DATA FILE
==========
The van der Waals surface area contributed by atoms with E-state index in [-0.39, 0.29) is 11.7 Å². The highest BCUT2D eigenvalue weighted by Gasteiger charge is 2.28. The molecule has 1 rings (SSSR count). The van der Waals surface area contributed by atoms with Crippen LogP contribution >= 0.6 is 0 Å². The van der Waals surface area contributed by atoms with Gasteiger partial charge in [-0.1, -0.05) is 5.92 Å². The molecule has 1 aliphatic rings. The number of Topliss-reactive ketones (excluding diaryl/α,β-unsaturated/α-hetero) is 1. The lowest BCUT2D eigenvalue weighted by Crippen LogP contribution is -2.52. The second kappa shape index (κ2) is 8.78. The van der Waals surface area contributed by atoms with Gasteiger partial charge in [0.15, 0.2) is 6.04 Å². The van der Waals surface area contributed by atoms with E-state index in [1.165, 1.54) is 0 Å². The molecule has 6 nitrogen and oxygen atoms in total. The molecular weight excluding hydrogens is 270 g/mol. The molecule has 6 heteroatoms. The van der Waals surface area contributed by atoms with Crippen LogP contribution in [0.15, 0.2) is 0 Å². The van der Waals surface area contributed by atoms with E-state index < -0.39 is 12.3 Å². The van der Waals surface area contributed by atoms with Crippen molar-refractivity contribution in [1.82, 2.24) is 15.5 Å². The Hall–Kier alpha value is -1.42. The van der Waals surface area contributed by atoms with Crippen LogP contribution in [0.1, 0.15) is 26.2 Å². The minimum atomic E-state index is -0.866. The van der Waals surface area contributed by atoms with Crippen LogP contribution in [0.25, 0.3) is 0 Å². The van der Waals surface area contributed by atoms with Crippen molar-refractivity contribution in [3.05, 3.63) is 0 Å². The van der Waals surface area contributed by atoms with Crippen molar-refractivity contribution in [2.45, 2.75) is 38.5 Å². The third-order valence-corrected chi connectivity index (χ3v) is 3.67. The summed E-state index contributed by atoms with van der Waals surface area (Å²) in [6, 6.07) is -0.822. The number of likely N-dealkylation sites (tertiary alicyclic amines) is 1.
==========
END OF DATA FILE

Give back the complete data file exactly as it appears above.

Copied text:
The van der Waals surface area contributed by atoms with E-state index in [-0.39, 0.29) is 11.7 Å². The highest BCUT2D eigenvalue weighted by Gasteiger charge is 2.28. The molecule has 1 rings (SSSR count). The van der Waals surface area contributed by atoms with Crippen LogP contribution >= 0.6 is 0 Å². The van der Waals surface area contributed by atoms with Gasteiger partial charge in [-0.1, -0.05) is 5.92 Å². The molecule has 1 aliphatic rings. The number of Topliss-reactive ketones (excluding diaryl/α,β-unsaturated/α-hetero) is 1. The lowest BCUT2D eigenvalue weighted by Crippen LogP contribution is -2.52. The second kappa shape index (κ2) is 8.78. The van der Waals surface area contributed by atoms with Gasteiger partial charge in [0.15, 0.2) is 6.04 Å². The van der Waals surface area contributed by atoms with E-state index in [1.165, 1.54) is 0 Å². The molecule has 6 nitrogen and oxygen atoms in total. The molecular weight excluding hydrogens is 270 g/mol. The molecule has 6 heteroatoms. The van der Waals surface area contributed by atoms with Crippen LogP contribution in [0.15, 0.2) is 0 Å². The van der Waals surface area contributed by atoms with E-state index < -0.39 is 12.3 Å². The van der Waals surface area contributed by atoms with Crippen molar-refractivity contribution in [1.82, 2.24) is 15.5 Å². The Hall–Kier alpha value is -1.42. The van der Waals surface area contributed by atoms with Crippen LogP contribution in [0.1, 0.15) is 26.2 Å². The minimum atomic E-state index is -0.866. The van der Waals surface area contributed by atoms with Crippen LogP contribution in [0.25, 0.3) is 0 Å². The van der Waals surface area contributed by atoms with Crippen molar-refractivity contribution in [3.05, 3.63) is 0 Å². The van der Waals surface area contributed by atoms with Crippen molar-refractivity contribution in [2.45, 2.75) is 38.5 Å². The third-order valence-corrected chi connectivity index (χ3v) is 3.67. The summed E-state index contributed by atoms with van der Waals surface area (Å²) in [6, 6.07) is -0.822. The number of likely N-dealkylation sites (tertiary alicyclic amines) is 1.